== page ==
But please remember that it is at this time of year when sheep and lambs are at their most vulnerable.
From 1st March - 31st July dog owners are required by law to keep their dogs on a lead when being walked across Open Access land. In all other areas of the countryside dogs should be kept under close control. It's not just the physical attacks that cause harm but simply allowing a dog to chase sheep may cause ewes to abort or become injured.
Andy Stevenson, Quantock Hills AONB Ranger said: "We'd like to take this opportunity to remind all dog owners to please keep their dogs on leads when walking close to lambs or sheep. It's really important to be extra careful at this time of year. Even if lambs are not present in a flock, the ewes may well be pregnant and a dog chasing them could cause them to abort. Every year Quantock farmers have had to deal with the aftermath of dog attacks on sheep and in all cases I believe they could have been easily avoided - for us as Rangers, it's never easy visiting a farmer to tell them that their livestock has been injured or killed".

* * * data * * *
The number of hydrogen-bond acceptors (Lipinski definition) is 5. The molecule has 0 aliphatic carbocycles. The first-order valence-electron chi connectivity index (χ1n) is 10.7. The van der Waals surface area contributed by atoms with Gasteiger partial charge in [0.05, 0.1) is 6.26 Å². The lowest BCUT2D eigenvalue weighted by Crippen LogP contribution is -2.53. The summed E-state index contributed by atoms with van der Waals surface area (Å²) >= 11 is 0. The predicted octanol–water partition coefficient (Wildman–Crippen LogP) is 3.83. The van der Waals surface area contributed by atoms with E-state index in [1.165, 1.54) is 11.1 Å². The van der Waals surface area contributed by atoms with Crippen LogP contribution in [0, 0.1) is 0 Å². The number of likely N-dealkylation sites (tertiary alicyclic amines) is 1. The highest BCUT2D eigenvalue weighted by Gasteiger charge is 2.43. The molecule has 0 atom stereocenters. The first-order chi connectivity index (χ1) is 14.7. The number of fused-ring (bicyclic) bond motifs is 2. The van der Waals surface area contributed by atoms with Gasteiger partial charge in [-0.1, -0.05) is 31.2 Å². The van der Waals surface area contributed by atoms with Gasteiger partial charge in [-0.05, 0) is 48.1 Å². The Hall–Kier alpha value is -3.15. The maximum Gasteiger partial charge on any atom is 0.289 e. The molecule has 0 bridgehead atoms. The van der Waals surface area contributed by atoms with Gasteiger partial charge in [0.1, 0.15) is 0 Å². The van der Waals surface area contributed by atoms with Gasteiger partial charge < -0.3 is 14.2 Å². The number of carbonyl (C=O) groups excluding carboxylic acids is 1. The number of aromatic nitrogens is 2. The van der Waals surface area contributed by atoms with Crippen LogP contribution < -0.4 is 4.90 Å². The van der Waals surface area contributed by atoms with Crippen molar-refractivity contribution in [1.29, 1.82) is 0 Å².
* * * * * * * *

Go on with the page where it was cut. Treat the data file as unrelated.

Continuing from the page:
Between 1st March and 31st July, keeping your dog on a lead on Open Access Land is also to protect ground nesting birds, as dogs run about in the undergrowth, they flush birds such as Nightjars and Skylarks off their nests and may cause them to abandon them.
If your dog does kill or cause harm to livestock, you can be liable for a significant fine and for the value of the livestock harmed - your pet may also be dispatched, the cost of which will also have to be borne by you. Moreover, if your dog is actually seen in action harassing livestock it could be shot on sight.
If you actually witness an attack in progress, call 999 otherwise any incidents witnessed should be reported to the Police on 101 or by contacting the Quantock Hills team.
Lamb images - Rob Dolton